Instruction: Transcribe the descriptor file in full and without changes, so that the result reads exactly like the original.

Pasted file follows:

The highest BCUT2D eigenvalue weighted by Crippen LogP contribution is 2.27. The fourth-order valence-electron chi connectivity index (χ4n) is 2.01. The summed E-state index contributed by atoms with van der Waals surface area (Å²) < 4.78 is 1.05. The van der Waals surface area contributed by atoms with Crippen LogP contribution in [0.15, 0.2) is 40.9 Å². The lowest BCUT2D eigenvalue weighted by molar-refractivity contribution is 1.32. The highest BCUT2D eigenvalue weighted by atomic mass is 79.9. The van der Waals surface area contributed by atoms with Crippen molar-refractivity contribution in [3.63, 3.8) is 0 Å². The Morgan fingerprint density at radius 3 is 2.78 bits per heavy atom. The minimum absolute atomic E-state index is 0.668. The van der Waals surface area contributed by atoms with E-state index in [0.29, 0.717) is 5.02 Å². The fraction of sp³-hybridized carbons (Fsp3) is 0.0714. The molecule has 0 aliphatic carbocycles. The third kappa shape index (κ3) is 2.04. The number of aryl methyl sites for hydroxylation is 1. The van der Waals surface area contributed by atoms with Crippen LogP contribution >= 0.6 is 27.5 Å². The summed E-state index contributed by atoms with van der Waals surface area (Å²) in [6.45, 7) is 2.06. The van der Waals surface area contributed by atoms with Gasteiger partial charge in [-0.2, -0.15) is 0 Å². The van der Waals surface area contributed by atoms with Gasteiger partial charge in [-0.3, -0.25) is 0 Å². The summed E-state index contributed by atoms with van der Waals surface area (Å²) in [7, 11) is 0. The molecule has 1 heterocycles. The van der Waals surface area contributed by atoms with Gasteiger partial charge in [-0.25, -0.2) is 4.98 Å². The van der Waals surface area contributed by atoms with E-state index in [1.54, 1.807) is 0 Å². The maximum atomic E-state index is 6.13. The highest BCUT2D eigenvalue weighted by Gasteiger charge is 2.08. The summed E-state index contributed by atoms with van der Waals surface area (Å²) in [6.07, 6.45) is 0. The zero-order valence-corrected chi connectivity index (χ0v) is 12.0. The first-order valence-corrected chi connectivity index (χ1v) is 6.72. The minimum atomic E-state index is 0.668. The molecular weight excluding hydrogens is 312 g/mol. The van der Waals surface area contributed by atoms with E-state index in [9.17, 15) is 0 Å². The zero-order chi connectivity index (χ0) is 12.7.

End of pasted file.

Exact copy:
The highest BCUT2D eigenvalue weighted by Crippen LogP contribution is 2.27. The fourth-order valence-electron chi connectivity index (χ4n) is 2.01. The summed E-state index contributed by atoms with van der Waals surface area (Å²) < 4.78 is 1.05. The van der Waals surface area contributed by atoms with Crippen LogP contribution in [0.15, 0.2) is 40.9 Å². The lowest BCUT2D eigenvalue weighted by molar-refractivity contribution is 1.32. The highest BCUT2D eigenvalue weighted by atomic mass is 79.9. The van der Waals surface area contributed by atoms with Crippen molar-refractivity contribution in [3.63, 3.8) is 0 Å². The Morgan fingerprint density at radius 3 is 2.78 bits per heavy atom. The minimum absolute atomic E-state index is 0.668. The van der Waals surface area contributed by atoms with E-state index in [0.29, 0.717) is 5.02 Å². The fraction of sp³-hybridized carbons (Fsp3) is 0.0714. The molecule has 0 aliphatic carbocycles. The third kappa shape index (κ3) is 2.04. The number of aryl methyl sites for hydroxylation is 1. The van der Waals surface area contributed by atoms with Crippen LogP contribution >= 0.6 is 27.5 Å². The summed E-state index contributed by atoms with van der Waals surface area (Å²) in [6.45, 7) is 2.06. The van der Waals surface area contributed by atoms with Gasteiger partial charge in [-0.2, -0.15) is 0 Å². The van der Waals surface area contributed by atoms with Gasteiger partial charge in [-0.3, -0.25) is 0 Å². The summed E-state index contributed by atoms with van der Waals surface area (Å²) in [7, 11) is 0. The molecule has 1 heterocycles. The van der Waals surface area contributed by atoms with Gasteiger partial charge in [-0.25, -0.2) is 4.98 Å². The van der Waals surface area contributed by atoms with E-state index in [1.54, 1.807) is 0 Å². The maximum atomic E-state index is 6.13. The highest BCUT2D eigenvalue weighted by Gasteiger charge is 2.08. The summed E-state index contributed by atoms with van der Waals surface area (Å²) in [6.07, 6.45) is 0. The zero-order valence-corrected chi connectivity index (χ0v) is 12.0. The first-order valence-corrected chi connectivity index (χ1v) is 6.72. The minimum atomic E-state index is 0.668. The molecular weight excluding hydrogens is 312 g/mol. The van der Waals surface area contributed by atoms with E-state index in [9.17, 15) is 0 Å². The zero-order chi connectivity index (χ0) is 12.7.